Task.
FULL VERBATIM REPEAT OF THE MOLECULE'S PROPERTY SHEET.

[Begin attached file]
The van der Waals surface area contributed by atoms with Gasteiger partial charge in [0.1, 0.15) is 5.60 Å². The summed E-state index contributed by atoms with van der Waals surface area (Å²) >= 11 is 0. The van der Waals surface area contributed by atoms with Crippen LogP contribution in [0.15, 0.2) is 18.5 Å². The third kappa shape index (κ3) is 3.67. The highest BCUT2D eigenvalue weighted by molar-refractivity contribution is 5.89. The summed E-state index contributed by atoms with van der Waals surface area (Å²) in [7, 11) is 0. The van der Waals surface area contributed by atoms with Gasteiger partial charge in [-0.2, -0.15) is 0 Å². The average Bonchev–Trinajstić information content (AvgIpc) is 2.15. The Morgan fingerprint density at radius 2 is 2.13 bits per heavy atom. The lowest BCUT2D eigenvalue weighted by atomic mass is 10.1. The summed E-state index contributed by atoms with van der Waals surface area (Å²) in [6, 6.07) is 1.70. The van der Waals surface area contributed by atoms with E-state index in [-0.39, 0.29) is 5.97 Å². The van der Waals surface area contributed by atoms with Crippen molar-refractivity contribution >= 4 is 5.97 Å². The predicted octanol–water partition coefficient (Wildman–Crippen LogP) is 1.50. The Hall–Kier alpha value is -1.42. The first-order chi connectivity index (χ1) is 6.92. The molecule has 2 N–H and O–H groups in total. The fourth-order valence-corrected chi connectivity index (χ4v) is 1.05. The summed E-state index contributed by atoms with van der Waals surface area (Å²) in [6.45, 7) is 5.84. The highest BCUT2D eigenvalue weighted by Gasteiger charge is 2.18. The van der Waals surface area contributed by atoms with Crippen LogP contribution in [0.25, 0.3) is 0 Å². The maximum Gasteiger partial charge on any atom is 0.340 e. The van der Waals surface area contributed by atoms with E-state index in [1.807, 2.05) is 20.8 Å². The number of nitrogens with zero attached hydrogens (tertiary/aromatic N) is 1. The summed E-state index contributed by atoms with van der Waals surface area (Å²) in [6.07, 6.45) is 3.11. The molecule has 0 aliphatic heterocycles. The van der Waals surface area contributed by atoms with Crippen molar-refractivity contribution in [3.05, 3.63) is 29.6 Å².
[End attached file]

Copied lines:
The van der Waals surface area contributed by atoms with Gasteiger partial charge in [0.1, 0.15) is 5.60 Å². The summed E-state index contributed by atoms with van der Waals surface area (Å²) >= 11 is 0. The van der Waals surface area contributed by atoms with Crippen LogP contribution in [0.15, 0.2) is 18.5 Å². The third kappa shape index (κ3) is 3.67. The highest BCUT2D eigenvalue weighted by molar-refractivity contribution is 5.89. The summed E-state index contributed by atoms with van der Waals surface area (Å²) in [7, 11) is 0. The van der Waals surface area contributed by atoms with Gasteiger partial charge in [-0.2, -0.15) is 0 Å². The average Bonchev–Trinajstić information content (AvgIpc) is 2.15. The Morgan fingerprint density at radius 2 is 2.13 bits per heavy atom. The lowest BCUT2D eigenvalue weighted by atomic mass is 10.1. The summed E-state index contributed by atoms with van der Waals surface area (Å²) in [6, 6.07) is 1.70. The van der Waals surface area contributed by atoms with E-state index in [-0.39, 0.29) is 5.97 Å². The van der Waals surface area contributed by atoms with Crippen molar-refractivity contribution >= 4 is 5.97 Å². The predicted octanol–water partition coefficient (Wildman–Crippen LogP) is 1.50. The Hall–Kier alpha value is -1.42. The first-order chi connectivity index (χ1) is 6.92. The molecule has 2 N–H and O–H groups in total. The fourth-order valence-corrected chi connectivity index (χ4v) is 1.05. The summed E-state index contributed by atoms with van der Waals surface area (Å²) in [6.45, 7) is 5.84. The highest BCUT2D eigenvalue weighted by Gasteiger charge is 2.18. The van der Waals surface area contributed by atoms with Crippen LogP contribution in [0.25, 0.3) is 0 Å². The maximum Gasteiger partial charge on any atom is 0.340 e. The van der Waals surface area contributed by atoms with E-state index in [1.807, 2.05) is 20.8 Å². The number of nitrogens with zero attached hydrogens (tertiary/aromatic N) is 1. The summed E-state index contributed by atoms with van der Waals surface area (Å²) in [6.07, 6.45) is 3.11. The molecule has 0 aliphatic heterocycles. The van der Waals surface area contributed by atoms with Crippen molar-refractivity contribution in [3.05, 3.63) is 29.6 Å².